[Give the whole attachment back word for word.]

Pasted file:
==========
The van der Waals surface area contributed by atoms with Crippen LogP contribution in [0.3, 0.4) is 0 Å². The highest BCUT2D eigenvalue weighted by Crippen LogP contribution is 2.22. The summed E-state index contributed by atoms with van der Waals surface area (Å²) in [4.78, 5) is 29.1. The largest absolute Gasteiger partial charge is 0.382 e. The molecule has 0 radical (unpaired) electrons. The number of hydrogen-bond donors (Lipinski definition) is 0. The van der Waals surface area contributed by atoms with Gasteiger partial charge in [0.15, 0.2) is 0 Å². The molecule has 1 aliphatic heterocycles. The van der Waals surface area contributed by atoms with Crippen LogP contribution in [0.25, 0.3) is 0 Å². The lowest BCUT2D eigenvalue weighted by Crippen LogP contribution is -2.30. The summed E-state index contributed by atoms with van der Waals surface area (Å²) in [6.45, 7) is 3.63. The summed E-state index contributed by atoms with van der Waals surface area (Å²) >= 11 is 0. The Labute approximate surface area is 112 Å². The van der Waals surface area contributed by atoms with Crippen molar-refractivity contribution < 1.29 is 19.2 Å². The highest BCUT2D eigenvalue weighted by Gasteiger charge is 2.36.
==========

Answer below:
The van der Waals surface area contributed by atoms with Crippen LogP contribution in [0.3, 0.4) is 0 Å². The highest BCUT2D eigenvalue weighted by Crippen LogP contribution is 2.22. The summed E-state index contributed by atoms with van der Waals surface area (Å²) in [4.78, 5) is 29.1. The largest absolute Gasteiger partial charge is 0.382 e. The molecule has 0 radical (unpaired) electrons. The number of hydrogen-bond donors (Lipinski definition) is 0. The van der Waals surface area contributed by atoms with Gasteiger partial charge in [0.15, 0.2) is 0 Å². The molecule has 1 aliphatic heterocycles. The van der Waals surface area contributed by atoms with Crippen LogP contribution in [0.25, 0.3) is 0 Å². The lowest BCUT2D eigenvalue weighted by Crippen LogP contribution is -2.30. The summed E-state index contributed by atoms with van der Waals surface area (Å²) in [6.45, 7) is 3.63. The summed E-state index contributed by atoms with van der Waals surface area (Å²) >= 11 is 0. The Labute approximate surface area is 112 Å². The van der Waals surface area contributed by atoms with Crippen molar-refractivity contribution < 1.29 is 19.2 Å². The highest BCUT2D eigenvalue weighted by Gasteiger charge is 2.36.